Zolar - This particular claim has been debunked more times than I can count. Morals and morality are a direct result of our evolution as pack animals... the fact that humans exist in troops. If anything, religion hijacked existing social norms. Religion did not, contrary to your claim above, initiate morality. If you'd like to argue otherwise, I'd be happy to point you in the direction of three or four threads where this exact topic has already been hashed out right here at SFN.

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I'd rather point to Michael Shermer's excellent book The Science of Good and Evil. Check a local library -- it's worth it.

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And sharks would seem to indicate that it does not. They have existed nearly unchanged for 350 million years. Our form, homosapiens, accomplished everything in 300,000 years. Neanderthal ( if I am not mistaken ) existed in various forms for possibly 500,000 years. I don't think there is much evidence that they went beyond crude tools, and crude social structures.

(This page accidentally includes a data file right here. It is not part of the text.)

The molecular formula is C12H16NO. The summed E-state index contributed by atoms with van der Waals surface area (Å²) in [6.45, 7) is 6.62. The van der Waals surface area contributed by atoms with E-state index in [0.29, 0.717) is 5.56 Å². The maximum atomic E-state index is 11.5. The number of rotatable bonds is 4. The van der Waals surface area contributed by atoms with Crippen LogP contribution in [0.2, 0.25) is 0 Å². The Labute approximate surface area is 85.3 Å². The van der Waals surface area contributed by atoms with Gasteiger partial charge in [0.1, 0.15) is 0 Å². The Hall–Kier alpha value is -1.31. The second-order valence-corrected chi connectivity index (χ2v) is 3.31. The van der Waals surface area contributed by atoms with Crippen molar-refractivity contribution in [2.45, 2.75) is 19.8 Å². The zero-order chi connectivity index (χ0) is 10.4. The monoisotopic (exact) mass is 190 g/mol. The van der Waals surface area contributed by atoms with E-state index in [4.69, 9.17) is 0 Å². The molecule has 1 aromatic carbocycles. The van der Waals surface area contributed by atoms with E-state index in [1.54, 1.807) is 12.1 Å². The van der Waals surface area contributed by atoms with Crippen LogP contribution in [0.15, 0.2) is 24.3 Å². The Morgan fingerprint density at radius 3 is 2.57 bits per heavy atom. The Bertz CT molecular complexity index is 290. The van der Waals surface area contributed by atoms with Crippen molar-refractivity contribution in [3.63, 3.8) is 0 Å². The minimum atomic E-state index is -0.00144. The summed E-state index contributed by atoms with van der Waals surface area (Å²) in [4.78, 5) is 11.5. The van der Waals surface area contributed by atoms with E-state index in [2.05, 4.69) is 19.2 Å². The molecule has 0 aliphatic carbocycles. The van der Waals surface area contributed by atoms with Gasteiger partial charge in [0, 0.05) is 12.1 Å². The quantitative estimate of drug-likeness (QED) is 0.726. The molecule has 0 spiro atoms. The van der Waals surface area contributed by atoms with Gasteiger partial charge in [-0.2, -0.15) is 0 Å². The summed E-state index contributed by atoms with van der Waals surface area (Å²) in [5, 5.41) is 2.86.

Point of fact. we did not "invent" all our complex social structures until a few thousand years ago, we were not much ahead of Neanderthals until after they become extinct. in fact the last of the Neanderthals were displaying the same behavior as us in distinctly different ways. We had an advantage but intelligence wasn't necessarily it.